I seriously doubt either of them actually invented it.
    My money is on this little feller:
    191121-baby-yoda-cs-959a_ed40d38efa3cde7ab92df2d5492a81a5.fit-760w.jpg

    If nothing else, measurements give you a starting point that you can return to if you do something wrong.
     
    Last edited: Dec 20, 2019
  9. Mike Recinto

    Mike Recinto New Member

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    4B3DD36B-68A8-4559-8A68-0EDC90F86040.jpeg Thanks all! I think I got it sounding good. I know that it can’t be really perfect. It’s been a great learning experience. I took the advice of one posting and got the neck straightened where the strings were flat. Then turned the truss rod and did the tap test.
    So many trial and errors. I have no tools yet. So I did the .10 string test and a nickel when approximating string height. I am not touching this until I get tools and better tuner hardware. I don’t want to drill new holes. Any suggestions for ones that use the existing holes?
    I have to power chord an open A. That 3rd string is not sounding right. I heard I should use a wound third string.

    16A263A4-6F41-4462-8DDA-D33C59292D65.jpeg
     
  10. Mike Recinto

    Mike Recinto New Member

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    93FB07B9-0739-43DB-A90A-00F8FCA97852.jpeg
     
  11. BGood

    BGood Well-Known Member

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    Your bridge has the intonation screws loose, bridge right on the posts and you need to go further in ? That is strange.

    This is what it should look like once intonated. Probably not exactly the same, but I have never seen a lightning bridge adjusted without any grub screw tension.

    MojoAxe 60s Wraparound 009a.jpg
    https://hazeguitars.com/blog/setting-intonation-on-a-wrapover-or-stop-tailpiece-bridge-including-prs

    [​IMG]
     
    Last edited: Dec 24, 2019
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  12. Raiyn

    Raiyn Well-Known Member

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    Hipshot has universal mounting plates.
    Hipshot-2.jpg
    I went with the open gear locking tuners, (I tie enough strings to know I don't enjoy it) but they also have enclosed models without the locking feature should that float your boat.
     
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  13. Mike Recinto

    Mike Recinto New Member

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    I found that picture online too! It really helped. I had the screws out because it was shipped in similar fashion. I figure it was relative based on your string gauge and action? I screwed them in. I made them a bit tighter, the tone is good and I can play slide better. It's a good starting point again. The second fret notes are all sharp, so I will make small adustments. I might get a new bridge as some suggested, but it's been fun to try to work on this tailpiece/bridge with no individual adjustments.
     
  14. BGood

    BGood Well-Known Member

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    Do you know what intonation is and how to make it work ?

    Second fret notes sharp is a sign of a nut that has its slots cut too high. That's another thing to be looked after. Or it could be a death grip on your part, meaning you push the strings down so much that you stretch them and make them sound sharp. Happens a lot when you're learning the ropes.

    Give yourself a break and have a pro do a seup on your guitar. Ask if you can stay there when he does it, you'll learn a lot.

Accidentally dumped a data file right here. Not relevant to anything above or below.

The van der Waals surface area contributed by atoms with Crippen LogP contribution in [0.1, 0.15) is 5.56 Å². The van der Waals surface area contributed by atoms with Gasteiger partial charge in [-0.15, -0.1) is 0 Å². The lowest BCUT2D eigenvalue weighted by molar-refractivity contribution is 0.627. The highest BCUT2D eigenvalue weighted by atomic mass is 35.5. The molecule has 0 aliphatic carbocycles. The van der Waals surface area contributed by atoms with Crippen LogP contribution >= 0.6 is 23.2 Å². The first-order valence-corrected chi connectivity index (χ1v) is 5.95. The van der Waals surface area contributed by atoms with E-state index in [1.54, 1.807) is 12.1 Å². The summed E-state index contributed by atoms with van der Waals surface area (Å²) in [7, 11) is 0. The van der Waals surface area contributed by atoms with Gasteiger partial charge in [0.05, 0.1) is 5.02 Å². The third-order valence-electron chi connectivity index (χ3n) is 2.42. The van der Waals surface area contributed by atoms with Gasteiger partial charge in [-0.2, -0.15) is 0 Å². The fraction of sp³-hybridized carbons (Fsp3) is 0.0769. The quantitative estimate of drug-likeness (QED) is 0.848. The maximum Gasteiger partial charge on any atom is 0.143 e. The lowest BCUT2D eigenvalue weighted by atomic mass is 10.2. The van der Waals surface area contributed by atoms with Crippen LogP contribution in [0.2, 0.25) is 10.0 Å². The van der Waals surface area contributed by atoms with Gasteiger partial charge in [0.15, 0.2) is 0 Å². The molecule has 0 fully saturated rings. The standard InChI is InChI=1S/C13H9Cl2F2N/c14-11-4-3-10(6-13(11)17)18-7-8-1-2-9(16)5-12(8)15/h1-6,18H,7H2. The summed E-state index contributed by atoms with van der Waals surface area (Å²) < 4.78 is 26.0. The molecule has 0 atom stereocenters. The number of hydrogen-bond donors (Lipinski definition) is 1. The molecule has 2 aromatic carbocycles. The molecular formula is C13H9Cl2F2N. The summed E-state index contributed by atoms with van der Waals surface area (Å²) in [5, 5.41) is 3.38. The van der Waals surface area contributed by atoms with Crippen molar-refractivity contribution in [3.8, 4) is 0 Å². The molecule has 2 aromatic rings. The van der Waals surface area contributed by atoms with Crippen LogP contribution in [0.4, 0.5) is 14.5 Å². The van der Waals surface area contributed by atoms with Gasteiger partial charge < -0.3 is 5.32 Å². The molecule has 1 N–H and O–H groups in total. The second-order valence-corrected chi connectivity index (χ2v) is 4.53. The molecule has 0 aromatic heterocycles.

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  15. Raiyn

    Raiyn Well-Known Member

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    Clarification: They have open and enclosed models with and without the locking function. Made in upstate New York if that's something you're into.
     
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  16. Mike Recinto

    Mike Recinto New Member

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    Yeah I understand the intonation and the math behind it. I just have never done it when I had to move the angle of the bridge and can’t adjust individual string saddles. I think it could be the ‘death grip’. I play acoustic more and I’m used to pressing down hard for the open A chord. it’s really the Open A and D chords that sound a bit off. I’m also wondering if the bridge on the high string side is too high. I ordered a feeler gauge and height measurement tool. I’ve been eyeballing it or using non-tool methods. I had it so close where even most of the notes past the 12th were in tune. Then I muck it all up again trying to get it perfect. I did realize if I didn’t press so hard on the open A and D, it sounded better. I’m taking a break and will try setting it up with the tools and start with the recommended measurements.
    Thanks!
     
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  17. BGood

    BGood Well-Known Member

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    Then I'd say go back to the setting up method I described above and only then do the intonation. You have to take your time doing intonation with a wraparound. If you get both E strings 100% true, the 4 other will follow. Always loosening strings between each adjustment and retuning the 6 of them, start with low E. Get it 100%, check high E. If high E needs to be adjusted, loosen strings, move bridge on that end, retune. Check high E again, if OK, go to low E again. Do this until you get both E's to be perfectly intonated on the whole neck.

    Again, take the time it needs and you'll get it right.
     
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  18. Paruwi

    Paruwi Kraut-Rocker

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    Hi @Mike Recinto


    a belated Welcome here @ €piTalk
    :wave:

    somehow I've missed this thread
     
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  19. Mike Recinto

    Mike Recinto New Member

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    I want to thank everyone for their responses.

    Update: a while back I got my feeler gauge and string height measurement tool. I got a set of radius gauges. This really helped. I was very close but after I flattened the neck and set it up with the measurements, it plays really well.
    The hardest part was the wraparound bridge. I think I had done it so many times over and over, I just knew how much to adjust (very, very small changes and let it set overnight). I love this Epiphone and will be getting my SG 400 PRO soon! I will upgrade the LP Special P90 with some new tuners and nut (which will be another learning experience)

    Thanks!
     
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  20. Mike Recinto

    Mike Recinto New Member

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    Thanks, this was great advice!